Diogenianus, On Proverbs, Introduction 1.1-14
“Some say that the proverb is named from paths [oimai]. This is what roads used to be called. And men, however many things they found to be useful in common, they wrote these things along crowd-bearing roads so that the many people who pass by might get some profit from them. They also say that [proverbs] this way the sayings of wise men may be known, like the passed-down words of the Pythagoreans. But some say that they are called proverbs from the fact that they illustrate something similar to what they are saying, that they happen to be parallels. There is also then the proverb that it a kind of allegory. Similar to this are the Aesopic fable, the Subaritic story, the Kuprion, the Libyan fable, the Scythian proverb. A fable, then,is that adaptation of advice for human beings through a story-telling remodeling from speechless animals and natural events.”
Διογενιανοῦ περὶ παροιμιῶν.
Τὴν παροιμίαν ὀνομάζεσθαί φασί τινες ἀπὸ τῶν οἴμων· οὕτω δὲ αἱ ὁδοὶ ἐκαλοῦντο. Οἱ δ’ ἄνθρωποι, ὅσα κοινωφελῆ εὕρισκον, ταῦτα κατὰ λεωφόρους ὁδοὺς ἀνέγραφον ὑπὲρ τοῦ πλείονας ἐντυγχάνοντας τῆς ὠφελείας μεταλαμβάνειν· οὕτω καὶ τὰ τῶν σοφῶν ἀποφθέγματα γνωθῆναί φασι, καὶ τὰ Πυθαγορικὰ παραγγέλματα. ῎Ενιοι δέ φασι προσηγορεῦσθαι τὰς παροιμίας ἀπὸ τοῦὅμοιόν τι ἐφ’ οἷς λέγονται δηλοῦν παροιμίας τυγχανούσας. ῎Εστι δὲ ἡ παροιμία τρόπος καὶ τῆς καλουμένης ἀλληγορίας· παράκειται δὲ αὐτῇ λόγος αἶνος Αἰσώπειος, Καρικὸς αἶνος, Συβαριτικὸς λόγος, Κύπριος, Λιβυκὸς αἶνος, Μαισωνικὴ παροιμία· μάρσιπος. Αἶνος μὲν οὖν ἐστὶ κατ’ ἀνάπλασιν μυθικὴν ἀναφερόμενος ἀπὸ ἀλόγων ζώων ἢ φυτῶν ἐπὶ ἀνθρώπων παραίνεσιν.
In an episode from the fifth season of Star Trek: The Next Generation (102: “Darmok”), the crew of the Enterprise encounter an alien race whose language confounds them—although they understand the individual words, the sentences end up being just beyond their grasp. Over the course of the episode, Captain Jean-Luc Picard realizes that the Tamarians’ communication operates largely through a shared heritage of proverbs—here treated as ‘allegory’—and eventually manages to grasp enough to convey some meaning to his new contact.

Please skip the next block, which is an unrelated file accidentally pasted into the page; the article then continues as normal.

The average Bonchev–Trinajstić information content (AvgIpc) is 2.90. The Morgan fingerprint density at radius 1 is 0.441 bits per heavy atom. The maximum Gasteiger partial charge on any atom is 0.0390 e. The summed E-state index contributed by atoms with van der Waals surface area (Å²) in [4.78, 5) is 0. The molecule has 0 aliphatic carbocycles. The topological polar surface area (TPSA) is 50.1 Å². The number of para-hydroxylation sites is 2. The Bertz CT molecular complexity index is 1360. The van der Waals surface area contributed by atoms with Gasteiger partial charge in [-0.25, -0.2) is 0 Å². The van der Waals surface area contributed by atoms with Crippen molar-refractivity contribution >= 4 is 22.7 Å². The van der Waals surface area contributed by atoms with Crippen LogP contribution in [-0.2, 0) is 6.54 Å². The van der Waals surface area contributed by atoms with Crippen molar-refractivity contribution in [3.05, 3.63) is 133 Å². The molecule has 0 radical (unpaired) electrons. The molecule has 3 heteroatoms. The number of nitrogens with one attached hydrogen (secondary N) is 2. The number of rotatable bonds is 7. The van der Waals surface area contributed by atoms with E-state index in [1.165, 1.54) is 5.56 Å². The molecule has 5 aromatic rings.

Apart from the fact that the episode has Picard quoting from Gilgamesh and brandishing a copy of the Homeric Hymns near its end (one of the episode’s writers earned a BA in Classics!), it is most fascinating for the explanatory exchange presented in the clip above.
Commander Data: “They seem to communicate through narrative imagery, a reference to the individuals and places which appear in their mythohistorical account.”
Counselor Troi: “Imagery is everything to the Tamarians. Tt embodies their emotional states, their very thought processes, it’s how they communicate and how they think.
Commander Data: “The situation is analogous to understanding the grammar of a language but not the vocabulary.”
This is all pretty cutting edge linguistic material for the time and for television at any time. The comments on imagery and emotion and their integral connection to communication draw on the work of Lakoff and Johnson on cognitive metaphor, similar work by Mark Turner on image schemas, and a whole range of modern studies on the way that language works in the human brain. At the same time, it also reflects an adaptation of the Sapir-Whorf hypothesis, the basic idea that language shapes the thought processes of its speakers at a cognitive level—in its strongest form, that the language we speak shapes the way we see the world.
Turner 1996, 4-5: “narrative imagining—story—is the fundamental instrument of thought. Rational capacities depend upon it. It is our chief means of looking into the future, of predicting, of planning, and of explaining. It is a literary capacity indispensable to human cognition generally. This is the first way in which the mind is essentially literary.”